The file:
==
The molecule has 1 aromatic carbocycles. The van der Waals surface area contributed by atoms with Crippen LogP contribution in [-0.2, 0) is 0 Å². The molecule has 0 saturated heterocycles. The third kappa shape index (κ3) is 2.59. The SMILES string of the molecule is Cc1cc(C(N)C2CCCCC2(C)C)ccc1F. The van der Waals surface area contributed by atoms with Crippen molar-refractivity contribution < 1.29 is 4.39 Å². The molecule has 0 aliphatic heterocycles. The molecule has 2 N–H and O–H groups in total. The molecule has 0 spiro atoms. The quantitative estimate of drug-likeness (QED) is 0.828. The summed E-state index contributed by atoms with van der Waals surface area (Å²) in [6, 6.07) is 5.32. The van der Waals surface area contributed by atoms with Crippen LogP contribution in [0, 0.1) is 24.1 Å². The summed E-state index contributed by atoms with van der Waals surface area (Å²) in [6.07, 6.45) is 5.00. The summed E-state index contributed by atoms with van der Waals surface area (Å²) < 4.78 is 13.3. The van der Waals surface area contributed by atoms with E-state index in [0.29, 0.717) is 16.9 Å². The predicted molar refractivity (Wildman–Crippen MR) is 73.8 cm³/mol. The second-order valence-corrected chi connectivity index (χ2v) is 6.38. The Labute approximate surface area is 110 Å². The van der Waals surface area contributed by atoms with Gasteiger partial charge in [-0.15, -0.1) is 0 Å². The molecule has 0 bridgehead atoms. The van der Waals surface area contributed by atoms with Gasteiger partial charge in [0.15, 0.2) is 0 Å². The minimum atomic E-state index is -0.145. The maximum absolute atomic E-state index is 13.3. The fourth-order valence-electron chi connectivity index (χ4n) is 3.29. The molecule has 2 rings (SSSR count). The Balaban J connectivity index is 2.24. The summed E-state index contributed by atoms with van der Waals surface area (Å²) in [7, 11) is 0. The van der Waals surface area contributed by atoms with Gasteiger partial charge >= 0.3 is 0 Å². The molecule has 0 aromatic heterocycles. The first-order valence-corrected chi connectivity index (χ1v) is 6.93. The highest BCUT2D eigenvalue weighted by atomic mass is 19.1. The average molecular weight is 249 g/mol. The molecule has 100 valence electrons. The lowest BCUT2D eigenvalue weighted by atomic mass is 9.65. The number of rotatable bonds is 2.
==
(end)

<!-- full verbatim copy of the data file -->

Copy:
The molecule has 1 aromatic carbocycles. The van der Waals surface area contributed by atoms with Crippen LogP contribution in [-0.2, 0) is 0 Å². The molecule has 0 saturated heterocycles. The third kappa shape index (κ3) is 2.59. The SMILES string of the molecule is Cc1cc(C(N)C2CCCCC2(C)C)ccc1F. The van der Waals surface area contributed by atoms with Crippen molar-refractivity contribution < 1.29 is 4.39 Å². The molecule has 0 aliphatic heterocycles. The molecule has 2 N–H and O–H groups in total. The molecule has 0 spiro atoms. The quantitative estimate of drug-likeness (QED) is 0.828. The summed E-state index contributed by atoms with van der Waals surface area (Å²) in [6, 6.07) is 5.32. The van der Waals surface area contributed by atoms with Crippen LogP contribution in [0, 0.1) is 24.1 Å². The summed E-state index contributed by atoms with van der Waals surface area (Å²) in [6.07, 6.45) is 5.00. The summed E-state index contributed by atoms with van der Waals surface area (Å²) < 4.78 is 13.3. The van der Waals surface area contributed by atoms with E-state index in [0.29, 0.717) is 16.9 Å². The predicted molar refractivity (Wildman–Crippen MR) is 73.8 cm³/mol. The second-order valence-corrected chi connectivity index (χ2v) is 6.38. The Labute approximate surface area is 110 Å². The van der Waals surface area contributed by atoms with Gasteiger partial charge in [-0.15, -0.1) is 0 Å². The molecule has 0 bridgehead atoms. The van der Waals surface area contributed by atoms with Gasteiger partial charge in [0.15, 0.2) is 0 Å². The minimum atomic E-state index is -0.145. The maximum absolute atomic E-state index is 13.3. The fourth-order valence-electron chi connectivity index (χ4n) is 3.29. The molecule has 2 rings (SSSR count). The Balaban J connectivity index is 2.24. The summed E-state index contributed by atoms with van der Waals surface area (Å²) in [7, 11) is 0. The van der Waals surface area contributed by atoms with Gasteiger partial charge >= 0.3 is 0 Å². The molecule has 0 aromatic heterocycles. The first-order valence-corrected chi connectivity index (χ1v) is 6.93. The highest BCUT2D eigenvalue weighted by atomic mass is 19.1. The average molecular weight is 249 g/mol. The molecule has 100 valence electrons. The lowest BCUT2D eigenvalue weighted by atomic mass is 9.65. The number of rotatable bonds is 2.